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CNN Report Finds China Underreported Coronavirus Cases, Hid True Severity of Virus

As long suspected by the global community, leaked documents obtained by CNN unveil China’s intentional downplaying of the devastating coronavirus, suppressing totals of cases and providing false information on the nature of the virus. The 117 pages, provided by a whistleblower who “worked inside the Chinese healthcare system, and were a patriot motivated to expose a truth that had been censored, and honor colleagues who had also spoken out,” reveal a widespread campaign to conceal how serious the virus was and create a mirage of success from the Chinese healthcare system.

On February 10th, Chinese authorities reported 2,478 new confirmed cases, however as proven by the leaked documents, local health authorities in the province of Hubei found a total of 5,918 newly detected cases, more than double the official reporting to the global health community. Dozens of other examples could be found for specific days with total case numbers not accurately reported, with officially reported case totals being significantly lower than what the leaked documents expose the total case numbers to be. 

The report found that Chinese officials “were reliant on flawed testing and reporting mechanisms.” As experts told CNN, China’s false belief that the average time “between onset of symptoms to confirmed diagnosis was 23.3 days…significantly hampered steps to both monitor and combat the disease.”

On top of the coronavirus pandemic, the documents also uncovered another health crisis ravaging China, crippling their healthcare and leaving them more vulnerable to the coronavirus. At the same time the coronavirus pandemic began to spread, the province of Hubei simultaneously dealt with a massive influenza outbreak, with case totals reportedly 20 times of the previous years. While present in Wuhan, the neighboring cities of Yichang and Xianning took the brunt of the influenza epidemic. Information regarding the spike of influenza in Hubei has yet to be made public by Chinese officials.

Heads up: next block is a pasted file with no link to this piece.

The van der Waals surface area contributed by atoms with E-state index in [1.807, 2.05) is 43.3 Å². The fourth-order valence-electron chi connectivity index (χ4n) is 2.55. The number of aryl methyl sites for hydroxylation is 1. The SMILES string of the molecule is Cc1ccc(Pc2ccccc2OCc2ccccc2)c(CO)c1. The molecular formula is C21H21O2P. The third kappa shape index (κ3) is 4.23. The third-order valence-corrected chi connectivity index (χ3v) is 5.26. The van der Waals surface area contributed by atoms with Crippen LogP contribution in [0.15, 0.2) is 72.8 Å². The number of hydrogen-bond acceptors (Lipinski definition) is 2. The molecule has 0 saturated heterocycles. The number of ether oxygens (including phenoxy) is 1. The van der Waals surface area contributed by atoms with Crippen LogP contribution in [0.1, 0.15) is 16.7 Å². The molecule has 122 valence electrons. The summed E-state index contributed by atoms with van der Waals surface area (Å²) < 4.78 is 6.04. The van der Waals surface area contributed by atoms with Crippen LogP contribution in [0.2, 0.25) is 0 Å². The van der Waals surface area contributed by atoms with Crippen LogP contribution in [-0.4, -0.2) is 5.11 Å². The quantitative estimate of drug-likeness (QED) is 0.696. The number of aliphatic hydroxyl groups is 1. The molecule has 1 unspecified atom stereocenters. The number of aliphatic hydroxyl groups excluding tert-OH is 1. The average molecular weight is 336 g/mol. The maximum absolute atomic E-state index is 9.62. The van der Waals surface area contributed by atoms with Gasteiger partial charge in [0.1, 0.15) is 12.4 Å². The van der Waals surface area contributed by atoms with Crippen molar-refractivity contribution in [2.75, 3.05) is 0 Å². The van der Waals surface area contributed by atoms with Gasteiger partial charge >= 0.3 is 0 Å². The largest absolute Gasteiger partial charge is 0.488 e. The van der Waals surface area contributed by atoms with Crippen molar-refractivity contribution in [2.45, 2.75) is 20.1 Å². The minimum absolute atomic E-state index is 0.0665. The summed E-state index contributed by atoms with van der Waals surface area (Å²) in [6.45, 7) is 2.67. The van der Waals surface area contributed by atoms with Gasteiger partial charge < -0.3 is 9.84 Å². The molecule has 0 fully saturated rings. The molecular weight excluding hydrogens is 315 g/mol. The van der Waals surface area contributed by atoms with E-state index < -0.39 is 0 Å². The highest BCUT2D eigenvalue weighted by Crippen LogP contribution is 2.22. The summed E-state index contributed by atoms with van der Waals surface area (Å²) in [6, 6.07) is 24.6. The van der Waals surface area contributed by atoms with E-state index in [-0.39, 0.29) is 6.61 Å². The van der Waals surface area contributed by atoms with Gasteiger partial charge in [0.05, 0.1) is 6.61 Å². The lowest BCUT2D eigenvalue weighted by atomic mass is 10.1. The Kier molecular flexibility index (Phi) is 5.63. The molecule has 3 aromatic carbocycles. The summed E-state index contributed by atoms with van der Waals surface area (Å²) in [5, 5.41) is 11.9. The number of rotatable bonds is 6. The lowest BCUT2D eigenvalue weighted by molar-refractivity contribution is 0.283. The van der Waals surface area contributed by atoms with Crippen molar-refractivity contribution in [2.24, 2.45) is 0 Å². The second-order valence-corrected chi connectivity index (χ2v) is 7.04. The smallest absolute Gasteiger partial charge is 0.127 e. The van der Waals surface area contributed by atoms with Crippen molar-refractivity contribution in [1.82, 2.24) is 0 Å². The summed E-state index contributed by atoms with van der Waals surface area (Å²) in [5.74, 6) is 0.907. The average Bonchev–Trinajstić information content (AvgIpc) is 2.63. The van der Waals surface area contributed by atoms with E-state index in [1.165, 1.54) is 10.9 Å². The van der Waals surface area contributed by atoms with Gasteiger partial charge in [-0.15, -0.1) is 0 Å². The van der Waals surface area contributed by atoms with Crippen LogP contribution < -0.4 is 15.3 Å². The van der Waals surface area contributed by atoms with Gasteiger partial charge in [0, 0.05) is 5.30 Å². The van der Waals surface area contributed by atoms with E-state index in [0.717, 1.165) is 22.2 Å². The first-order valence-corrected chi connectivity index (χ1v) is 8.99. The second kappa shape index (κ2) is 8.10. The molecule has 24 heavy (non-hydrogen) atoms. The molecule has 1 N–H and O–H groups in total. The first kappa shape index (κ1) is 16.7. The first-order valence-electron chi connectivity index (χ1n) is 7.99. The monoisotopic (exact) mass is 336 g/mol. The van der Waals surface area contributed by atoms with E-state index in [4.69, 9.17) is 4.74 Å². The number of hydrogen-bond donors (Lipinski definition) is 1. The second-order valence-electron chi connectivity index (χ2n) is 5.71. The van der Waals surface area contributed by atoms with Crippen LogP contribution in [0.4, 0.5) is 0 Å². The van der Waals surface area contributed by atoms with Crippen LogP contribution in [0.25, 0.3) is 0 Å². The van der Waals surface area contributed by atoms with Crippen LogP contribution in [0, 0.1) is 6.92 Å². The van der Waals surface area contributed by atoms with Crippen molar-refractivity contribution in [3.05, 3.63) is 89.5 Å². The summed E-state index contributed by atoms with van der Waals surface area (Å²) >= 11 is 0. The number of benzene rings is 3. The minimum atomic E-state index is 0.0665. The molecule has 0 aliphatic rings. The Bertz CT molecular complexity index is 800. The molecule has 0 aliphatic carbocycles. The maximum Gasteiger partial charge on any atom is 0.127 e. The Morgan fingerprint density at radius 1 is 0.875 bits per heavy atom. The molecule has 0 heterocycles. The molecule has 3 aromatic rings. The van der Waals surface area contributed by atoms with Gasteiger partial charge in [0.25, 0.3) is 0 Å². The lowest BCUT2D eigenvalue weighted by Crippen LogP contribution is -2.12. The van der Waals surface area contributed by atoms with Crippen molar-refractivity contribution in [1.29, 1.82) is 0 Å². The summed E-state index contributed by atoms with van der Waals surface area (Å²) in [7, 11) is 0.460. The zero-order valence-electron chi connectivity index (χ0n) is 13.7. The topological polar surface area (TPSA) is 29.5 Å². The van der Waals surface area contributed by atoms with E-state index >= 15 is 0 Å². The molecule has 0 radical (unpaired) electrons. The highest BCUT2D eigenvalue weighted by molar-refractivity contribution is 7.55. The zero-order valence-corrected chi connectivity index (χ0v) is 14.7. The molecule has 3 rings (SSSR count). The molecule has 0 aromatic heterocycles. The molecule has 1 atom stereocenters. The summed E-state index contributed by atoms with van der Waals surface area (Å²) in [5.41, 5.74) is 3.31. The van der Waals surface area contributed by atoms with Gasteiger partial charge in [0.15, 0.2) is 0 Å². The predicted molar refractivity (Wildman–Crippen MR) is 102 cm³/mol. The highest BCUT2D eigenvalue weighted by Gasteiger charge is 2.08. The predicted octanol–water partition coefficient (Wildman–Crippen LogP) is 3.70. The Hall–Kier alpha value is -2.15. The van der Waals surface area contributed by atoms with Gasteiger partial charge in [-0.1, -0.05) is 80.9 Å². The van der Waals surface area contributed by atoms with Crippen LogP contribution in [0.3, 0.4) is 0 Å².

Of course, the global health community has long believed China to have deliberately underreported their total cases. In April, U.S. officials believed the underreporting to be “by at least a factor of 50,” while British officials suspected the underreporting to be “by a factor of 15 to 40 times.” Concurrently in April, Washington Post uncovered evidence that the real death count, at the time, was over 40,000, despite Chinese officials claiming the number to be 4,600.  

Without transparency, China left nations poorly prepared by pretending the virus to be much less serious than it is, lulling the world into a false sense of security. Their dishonesty directly caused both slower response times and less drastic measures as nations thought they had more time to prepare and that the Chinese had the situation under control. And case numbers and diagnosis times weren’t the only aspects the Chinese lied about. Until January 20th, Beijing denied human to human transmission to be possible, while at the same time bulk buying medical supplies like masks and gloves, leaving the rest of the world’s supply ill-prepared.

With concrete evidence of their lies, China must be held accountable. Researchers at Columbia University estimated in May 61.6% of deaths and 55% of infections nationwide could have been avoided if restrictions like lockdowns and social distancing had been enacted just a week earlier. Those lives are squarely in the hands of the Chinese Communist Party and they cannot be allowed to not be held responsible. 

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